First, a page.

Danske Statsbaner 4-6-0 Locomotives in Denmark


Class Details by Steve Llanso of Sweat House Media

Class R (I) (Locobase 4025)

Data from WilliamBay, Danmarks Damplokomotiver (1977) and from the excellent Danish-language site jernbanen.dk. [] for 934-953. Works numbers were Borsig 8182 in 1912 and 8582-8591 in 1913. SLM added 8 in 1917-1918; works numbers were 2594-2601. See Locobase 4026 for 954-963.

The Danish Railway Museum explains that the R class was the first class of big engines to go into Danish service. They were procured to pull up to 800 tons over the hilly sections of Jutland and on the Island of Funen.

Designed in a style that OS Nock (RWC IV, pl 96) claims was sometimes referred to "Imitation British," this handsome Ten-Wheeler Litra R looks to Locobase's eye more like a North American engine. Granted that pumps lie under the lagging and the sand dome and steam dome shelter under a common housing, but the outside pistons, high running board, and fully visible Walschaerts gear, together with a fully enclosed cab that hid much of the last driver, point westward.

Borsig produced the first 12 in 1913 (works numbers were 8182-8183 for 934-935 and 8582- 8591 for 936-945). and SLM added 8 more in 1917 (works 2594-2601). After World War I, 10 more locomotives with 3 smaller cylinders supplemented the R Is; see Locobase 4026.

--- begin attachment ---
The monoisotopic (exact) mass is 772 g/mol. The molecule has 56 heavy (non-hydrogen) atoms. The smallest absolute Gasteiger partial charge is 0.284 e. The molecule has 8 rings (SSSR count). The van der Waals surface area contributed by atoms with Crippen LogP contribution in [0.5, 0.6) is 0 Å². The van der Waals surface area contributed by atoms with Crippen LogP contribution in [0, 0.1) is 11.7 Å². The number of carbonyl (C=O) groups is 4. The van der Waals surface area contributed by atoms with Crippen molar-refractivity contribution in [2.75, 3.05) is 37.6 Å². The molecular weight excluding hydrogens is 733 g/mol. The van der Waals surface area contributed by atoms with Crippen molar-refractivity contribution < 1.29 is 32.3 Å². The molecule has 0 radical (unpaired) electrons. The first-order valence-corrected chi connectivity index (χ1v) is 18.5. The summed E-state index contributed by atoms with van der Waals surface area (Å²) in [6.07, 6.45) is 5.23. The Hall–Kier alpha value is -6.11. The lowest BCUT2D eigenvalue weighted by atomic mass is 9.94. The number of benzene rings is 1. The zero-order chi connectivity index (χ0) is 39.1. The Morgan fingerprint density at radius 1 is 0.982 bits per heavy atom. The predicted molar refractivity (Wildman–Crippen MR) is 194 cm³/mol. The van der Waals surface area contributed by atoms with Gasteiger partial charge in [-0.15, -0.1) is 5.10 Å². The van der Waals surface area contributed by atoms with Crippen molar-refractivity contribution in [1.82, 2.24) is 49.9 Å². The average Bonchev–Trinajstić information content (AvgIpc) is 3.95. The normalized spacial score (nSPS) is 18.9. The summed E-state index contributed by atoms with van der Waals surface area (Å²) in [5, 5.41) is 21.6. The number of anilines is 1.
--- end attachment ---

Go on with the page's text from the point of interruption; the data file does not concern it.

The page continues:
Class R (II) (Locobase 4026)

Data from William Bay, Danmarks Damplokomotiver (1977) and from the excellent Danish-language site jernbanen.dk. [] for 954-963. See also "Three-Cylinder Express Locomotive, Danish State Rys", Locomotive Magazine, Volume XXVII [27], No 361 (15 September 1922), pp. 251-255.

Jernbane's account notes that Danish steam design often followed nearby Prussian State Railways practice. This class arose from the success of the KPEV's 1914 S10 2 class (Locobase 1266), using the earlier DSB two-cylinder R class (Locobase 4025) as the foundation.

After World War I, Borsig produced five three-cylinder engines (works 10911- 10915) and Frichs of Aarhus added five engines (works numbers 52-56). The latter quintet were the first large locomotives built in Denmark.

The big difference between the two classes was the reduction in size of each cylinder, but the addition of a third cylinder increased both cylinder volume and power. Setting the third cylinder under the smokebox placed it a bit higher in the frame than the two outer ones. All three had the same length connecting rods and all drove the leading coupled axle. The round-topped boiler sported a bread-loaf casing over the dome and above the lead drivers.

Borsig used its own Hochwald-design inside-admission pistion valves that featured a relief valve controlled by a foot pedal. (Locobase suspects this is similar to a drifting valve). When the regulator was closed, stepping on the pedal equalized pressure on both sides of the piston. This allowed freer running than the standard piston valves used by Frichs (probably to avoid patent fees) that slowed the engines during closed-throttle running.

Tests conducted in June 1921 showed a maximum horsepower of 1,420 when running at 55 kph (34.2 mph) and valves set at 40% cutoff. At an express-speed cutoff of 12% of stroke, the R II developed 820 hp at 88 kph (54.7 mph). And when cutoff was set at 20% and running at 90 kph (55.9 mph), the engine produced an IHP of 1,115.